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D-STAR Europe System


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ICOM IC-91AD handheld transceiver with the D-STAR UT-121 digital voice board installed

D-STAR (Digital Smart Technologies for Amateur Radio) is a digital voice and data protocol specification for amateur radio. The system was developed in the late 1990s by the Japan Amateur Radio League and uses minimum-shift keying in its packet-based standard. There are other digital modes that have been adapted for use by amateurs, but D-STAR was the first that was designed specifically for amateur radio.

Several advantages of using digital voice modes are that it uses less bandwidth than older analog voice modes such as amplitude modulation and frequency modulation. The quality of the data received is also better than an analog signal at the same signal strength, as long as the signal is above a minimum threshold and as long as there is no multipath propagation.[citation needed]

D-STAR compatible radios are available for HF, VHF, UHF, and microwave amateur radio bands. In addition to the over-the-air protocol, D-STAR also provides specifications for network connectivity, enabling D-STAR radios to be connected to the Internet or other networks, allowing streams of voice or packet data to be routed via amateur radio.

D-STAR compatible radios are manufactured by Icom, Kenwood, and FlexRadio Systems.[1]

Technical details

The system today is capable of linking repeaters together locally and through the Internet utilizing callsigns for routing of traffic. Servers are linked via TCP/IP utilizing proprietary "gateway" software, available from Icom. This allows amateur radio operators to talk to any other amateurs participating in a particular gateway "trust" environment. The current master gateway in the United States is operated by the K5TIT group in Texas, who were the first to install a D-STAR repeater system in the U.S.[10]

D-STAR transfers both voice and data via digital encoding over the 2 m (VHF), 70 cm (UHF), and 23 cm (1.2 GHz) amateur radio bands. There is also an interlinking radio system for creating links between systems in a local area on 10 GHz, which is valuable to allow emergency communications oriented networks to continue to link in the event of internet access failure or overload.

Within the D-STAR Digital Voice protocol standards (DV), voice audio is encoded as a 3600 bit/s data stream using proprietary AMBE encoding, with 1200 bit/s FEC, leaving 1200 bit/s for an additional data "path" between radios utilizing DV mode. On air bit rates for DV mode are 4800 bit/s over the 2 m, 70 cm and 23 cm bands.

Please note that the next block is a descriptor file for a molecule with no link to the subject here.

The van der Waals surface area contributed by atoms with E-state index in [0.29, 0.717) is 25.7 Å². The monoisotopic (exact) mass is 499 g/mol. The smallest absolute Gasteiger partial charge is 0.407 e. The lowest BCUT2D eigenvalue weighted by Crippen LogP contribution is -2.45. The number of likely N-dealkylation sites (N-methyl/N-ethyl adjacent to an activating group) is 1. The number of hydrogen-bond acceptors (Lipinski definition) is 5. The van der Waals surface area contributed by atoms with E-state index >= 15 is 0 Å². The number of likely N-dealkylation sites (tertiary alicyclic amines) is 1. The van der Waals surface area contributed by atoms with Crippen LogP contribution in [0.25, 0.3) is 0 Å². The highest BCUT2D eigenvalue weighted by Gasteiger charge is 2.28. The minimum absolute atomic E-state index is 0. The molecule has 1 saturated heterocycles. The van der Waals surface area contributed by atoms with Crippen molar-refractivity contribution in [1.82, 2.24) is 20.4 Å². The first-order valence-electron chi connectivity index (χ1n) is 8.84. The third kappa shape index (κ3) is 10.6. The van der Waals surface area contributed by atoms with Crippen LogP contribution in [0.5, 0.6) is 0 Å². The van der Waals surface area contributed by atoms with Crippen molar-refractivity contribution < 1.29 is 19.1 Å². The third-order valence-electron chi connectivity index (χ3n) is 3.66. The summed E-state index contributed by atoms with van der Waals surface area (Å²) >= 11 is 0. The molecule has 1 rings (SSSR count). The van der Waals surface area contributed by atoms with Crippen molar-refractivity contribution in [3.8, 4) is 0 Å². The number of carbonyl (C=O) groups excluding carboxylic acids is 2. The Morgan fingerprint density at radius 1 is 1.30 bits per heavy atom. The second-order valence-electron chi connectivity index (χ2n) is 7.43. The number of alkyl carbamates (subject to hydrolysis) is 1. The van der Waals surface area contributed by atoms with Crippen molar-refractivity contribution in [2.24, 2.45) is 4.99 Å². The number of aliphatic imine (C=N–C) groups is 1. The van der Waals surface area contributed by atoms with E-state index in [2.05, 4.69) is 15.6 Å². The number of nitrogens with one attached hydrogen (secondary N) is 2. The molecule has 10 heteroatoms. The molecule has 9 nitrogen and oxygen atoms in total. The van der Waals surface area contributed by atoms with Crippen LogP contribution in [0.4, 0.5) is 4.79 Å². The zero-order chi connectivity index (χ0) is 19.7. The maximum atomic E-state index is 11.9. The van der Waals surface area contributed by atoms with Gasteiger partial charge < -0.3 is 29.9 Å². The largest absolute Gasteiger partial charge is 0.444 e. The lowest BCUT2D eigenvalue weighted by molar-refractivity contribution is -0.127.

In addition to digital voice mode (DV), a Digital Data (DD) mode can be sent at 128 kbit/s only on the 23 cm band. A higher-rate data protocol, currently believed to be much like ATM, is used in the 10 GHz "link" radios for site-to-site links.

Radios providing DV data service within the low-speed voice protocol variant typically use an RS-232 or USB connection for low speed data (1200 bit/s), while the Icom ID-1 23 cm band radio offers a standard Ethernet connection for high speed (128 kbit/s) connections, to allow easy interfacing with computer equipment.[11]

Techincal Infos


Proprietary codec

Like other commercial digital modes (P25, TETRA, DMR, DPMR, NXDN, System Fusion), D-STAR uses a closed-source proprietary voice codec (AMBE) that's patented by Digital Voice Systems, Inc. (DVSI)[16] because it was the highest quality and only codec available in silicon when the system was released. Unfortunately, amateur radio operators do not have access to the specification of this codec or the rights to implement it on their own without buying a licensed product. Amateurs have a long tradition of building, improving upon and experimenting with their own radio designs. The modern digital age equivalent of this would be designing and/or implementing codecs in software. Critics say the proprietary nature of AMBE and its availability only in hardware form (as ICs) discourages innovation. Even critics praise the openness of the rest of the D-STAR standard[citation needed] which can be implemented freely.

Trademarked name